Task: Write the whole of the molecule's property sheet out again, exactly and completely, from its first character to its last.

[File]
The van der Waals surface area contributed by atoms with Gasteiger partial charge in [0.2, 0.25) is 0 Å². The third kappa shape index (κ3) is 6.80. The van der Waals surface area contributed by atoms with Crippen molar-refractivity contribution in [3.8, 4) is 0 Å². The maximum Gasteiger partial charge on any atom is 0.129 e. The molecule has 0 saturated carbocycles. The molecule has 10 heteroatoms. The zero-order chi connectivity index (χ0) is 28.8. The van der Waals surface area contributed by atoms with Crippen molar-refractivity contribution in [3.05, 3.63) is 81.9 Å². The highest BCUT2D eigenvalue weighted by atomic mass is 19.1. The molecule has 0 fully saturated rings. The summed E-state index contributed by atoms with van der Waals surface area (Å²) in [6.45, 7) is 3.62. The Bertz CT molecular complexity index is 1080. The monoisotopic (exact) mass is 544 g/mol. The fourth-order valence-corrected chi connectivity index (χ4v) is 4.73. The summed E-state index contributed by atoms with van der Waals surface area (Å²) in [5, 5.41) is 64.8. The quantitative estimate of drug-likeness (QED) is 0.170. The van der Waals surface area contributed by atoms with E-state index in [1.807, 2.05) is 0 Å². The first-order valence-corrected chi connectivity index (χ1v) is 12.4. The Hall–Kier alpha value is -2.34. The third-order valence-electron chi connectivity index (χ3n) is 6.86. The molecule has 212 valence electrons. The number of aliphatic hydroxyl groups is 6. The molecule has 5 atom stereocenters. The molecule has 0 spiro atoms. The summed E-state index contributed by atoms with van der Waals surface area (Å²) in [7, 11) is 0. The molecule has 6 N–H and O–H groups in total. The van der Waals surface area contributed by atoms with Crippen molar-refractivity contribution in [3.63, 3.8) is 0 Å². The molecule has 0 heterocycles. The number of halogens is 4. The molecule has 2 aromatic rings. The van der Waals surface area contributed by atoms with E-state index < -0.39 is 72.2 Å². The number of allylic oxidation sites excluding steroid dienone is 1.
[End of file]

The van der Waals surface area contributed by atoms with Gasteiger partial charge in [0.2, 0.25) is 0 Å². The third kappa shape index (κ3) is 6.80. The van der Waals surface area contributed by atoms with Crippen molar-refractivity contribution in [3.8, 4) is 0 Å². The maximum Gasteiger partial charge on any atom is 0.129 e. The molecule has 0 saturated carbocycles. The molecule has 10 heteroatoms. The zero-order chi connectivity index (χ0) is 28.8. The van der Waals surface area contributed by atoms with Crippen molar-refractivity contribution in [3.05, 3.63) is 81.9 Å². The highest BCUT2D eigenvalue weighted by atomic mass is 19.1. The molecule has 0 fully saturated rings. The summed E-state index contributed by atoms with van der Waals surface area (Å²) in [6.45, 7) is 3.62. The Bertz CT molecular complexity index is 1080. The monoisotopic (exact) mass is 544 g/mol. The fourth-order valence-corrected chi connectivity index (χ4v) is 4.73. The summed E-state index contributed by atoms with van der Waals surface area (Å²) in [5, 5.41) is 64.8. The quantitative estimate of drug-likeness (QED) is 0.170. The van der Waals surface area contributed by atoms with E-state index in [1.807, 2.05) is 0 Å². The first-order valence-corrected chi connectivity index (χ1v) is 12.4. The Hall–Kier alpha value is -2.34. The third-order valence-electron chi connectivity index (χ3n) is 6.86. The molecule has 212 valence electrons. The number of aliphatic hydroxyl groups is 6. The molecule has 5 atom stereocenters. The molecule has 0 spiro atoms. The summed E-state index contributed by atoms with van der Waals surface area (Å²) in [7, 11) is 0. The molecule has 6 N–H and O–H groups in total. The van der Waals surface area contributed by atoms with Crippen molar-refractivity contribution in [3.63, 3.8) is 0 Å². The molecule has 0 heterocycles. The number of halogens is 4. The molecule has 2 aromatic rings. The van der Waals surface area contributed by atoms with E-state index < -0.39 is 72.2 Å². The number of allylic oxidation sites excluding steroid dienone is 1.